Male–female television news co-anchors are sometimes referred to as "TV spouses" for the way they work together and present themselves side-by-side. "I've known Don for 14 years," said Minneapolis anchor Amelia Santaniello of her co-anchor. "We like to joke he was my first TV husband." Miami anchor Pam Giganti called her co-anchor "my partner and my TV husband for the past eight years." Anchor Mark Bradshaw writes, "I've gone through many 'TV wives'. I can't even remember all their names. Bad husband."
See also 
- Cambridge dictionary article
- Dawn Sagario (2006-03-20). "Platonic 'spouse' at work accepted as trend". Gannett Press; Des Moines Register and other newspapers. Retrieved 2006-07-13., also : "They are platonic, close, opposite-sex couplings, with no romantic strings attached"; "A recent workplace survey found that 32 percent of workers say they have an 'office husband' or 'office wife.' '(It's) really hitting its stride this year,' said Mark Oldman, co-founder of Vault Inc. The career information company published the survey results in January"
- "Will an office 'romance' make you more successful?". CNNMoney.com. 2006-01-27. Retrieved 2006-07-12.
- Allen Powell II (2006-06-20). "Commander Gonzalez given a hero's funeral". New Orleans Times-Picayune. Retrieved 2006-07-13.: "But, [Capt. Octavio Gonzalez] was also a cop's cop, a man so dedicated to his job that his wife often referred to fellow SORT member Capt. Charles 'Chuck' Bazile as Gonzalez's 'work wife.'"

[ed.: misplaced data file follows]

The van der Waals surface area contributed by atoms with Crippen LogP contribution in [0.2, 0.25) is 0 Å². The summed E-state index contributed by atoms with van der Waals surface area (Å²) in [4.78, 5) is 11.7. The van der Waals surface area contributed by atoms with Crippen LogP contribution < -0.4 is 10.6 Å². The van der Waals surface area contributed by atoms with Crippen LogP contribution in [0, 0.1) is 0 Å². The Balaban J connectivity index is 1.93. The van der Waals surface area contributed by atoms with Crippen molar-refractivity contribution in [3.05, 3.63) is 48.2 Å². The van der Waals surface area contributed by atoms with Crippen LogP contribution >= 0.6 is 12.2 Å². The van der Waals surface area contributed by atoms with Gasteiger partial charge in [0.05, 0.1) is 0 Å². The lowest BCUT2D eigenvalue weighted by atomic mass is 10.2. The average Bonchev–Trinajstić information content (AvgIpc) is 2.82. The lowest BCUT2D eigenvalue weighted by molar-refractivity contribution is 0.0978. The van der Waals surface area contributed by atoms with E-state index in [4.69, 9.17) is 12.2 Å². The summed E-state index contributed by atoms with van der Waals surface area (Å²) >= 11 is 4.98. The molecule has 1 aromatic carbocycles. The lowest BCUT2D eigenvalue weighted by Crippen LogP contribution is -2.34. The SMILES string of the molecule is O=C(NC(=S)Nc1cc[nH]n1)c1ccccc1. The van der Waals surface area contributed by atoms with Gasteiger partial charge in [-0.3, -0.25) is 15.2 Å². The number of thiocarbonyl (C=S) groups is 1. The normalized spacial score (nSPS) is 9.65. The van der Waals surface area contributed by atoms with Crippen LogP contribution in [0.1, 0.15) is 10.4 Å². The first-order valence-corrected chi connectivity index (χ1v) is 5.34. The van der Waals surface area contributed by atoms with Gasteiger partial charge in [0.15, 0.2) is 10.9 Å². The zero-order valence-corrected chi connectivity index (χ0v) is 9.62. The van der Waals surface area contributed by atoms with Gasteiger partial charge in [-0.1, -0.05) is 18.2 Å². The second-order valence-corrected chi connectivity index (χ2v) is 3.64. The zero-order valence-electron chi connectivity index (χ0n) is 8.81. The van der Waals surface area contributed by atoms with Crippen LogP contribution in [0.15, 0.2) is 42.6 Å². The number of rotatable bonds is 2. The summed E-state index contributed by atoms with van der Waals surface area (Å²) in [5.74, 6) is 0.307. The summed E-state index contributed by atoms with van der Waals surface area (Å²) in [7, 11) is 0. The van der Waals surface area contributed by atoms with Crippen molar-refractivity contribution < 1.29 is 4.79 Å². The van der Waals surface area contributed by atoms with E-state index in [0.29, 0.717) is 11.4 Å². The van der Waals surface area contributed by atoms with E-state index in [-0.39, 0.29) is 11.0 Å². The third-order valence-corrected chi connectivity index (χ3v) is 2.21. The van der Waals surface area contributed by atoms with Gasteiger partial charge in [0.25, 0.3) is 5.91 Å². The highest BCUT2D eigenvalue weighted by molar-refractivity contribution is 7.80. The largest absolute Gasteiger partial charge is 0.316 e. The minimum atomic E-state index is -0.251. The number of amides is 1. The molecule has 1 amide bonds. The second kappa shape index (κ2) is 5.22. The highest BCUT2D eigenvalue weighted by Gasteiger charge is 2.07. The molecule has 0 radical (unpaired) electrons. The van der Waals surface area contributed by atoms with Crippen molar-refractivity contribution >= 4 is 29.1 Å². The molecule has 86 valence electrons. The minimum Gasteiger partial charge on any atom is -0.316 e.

- Eyler, D.R.; Baridon, A.P. (1992-05-01). "More Than Just Friends". Psychology today. Retrieved 2011-05-07.
- Baldwin, Faith (1930). The Office Wife. New York: Dodd, Mead.
- "The Office Wife". Retrieved 2006-07-12.
- Wilson, P.W. (1933), "The Career Secretary: In America There Is No Counterpart of the Englishman Who Serves Great Men and Often Succeeds Them" The New York Times, January 8, 1933, p. SM12.
- Karagianis, Mary (1980): "Clerical Power: Behind Every Boss There's a Secretary," Boston Globe Magazine, October 19, 1980.
- Timothy Noah (2004-11-17). "Prexy Sks Wrk Wf: Condoleezza Rice's promotion creates a void". Slate. Retrieved 2006-07-12.
- Jackson, Kate M. (2005), "It's a Marriage of Sorts: 'Workplace spouses' Share Office Goals, Long Hours, and a Need for Boundaries. Often times this office marriage can lead to a sense of comfort that is not received from the home life. Frequently, the two can engage in such activities that may only be approved of in actual marriages. This has led to many divorces that support the increasing divorce rates in America." The Boston Globe, October 23, 2005, p. G1; quotes "executive coach and workplace advisor" Dory Hollander; online at Kate L. Jackson (2005-10-23). "It's a Marriage of Sorts". The Boston Globe. Retrieved 2006-07-13.
- "Don Shelby Retiring From WCCO-TV In December". WCCO-TV.
- "Longtime WTVJ anchor Bob Mayer to retire July 1". South Florida Sun Sentinel.
- "My Many "Wives"". TVNOOZ.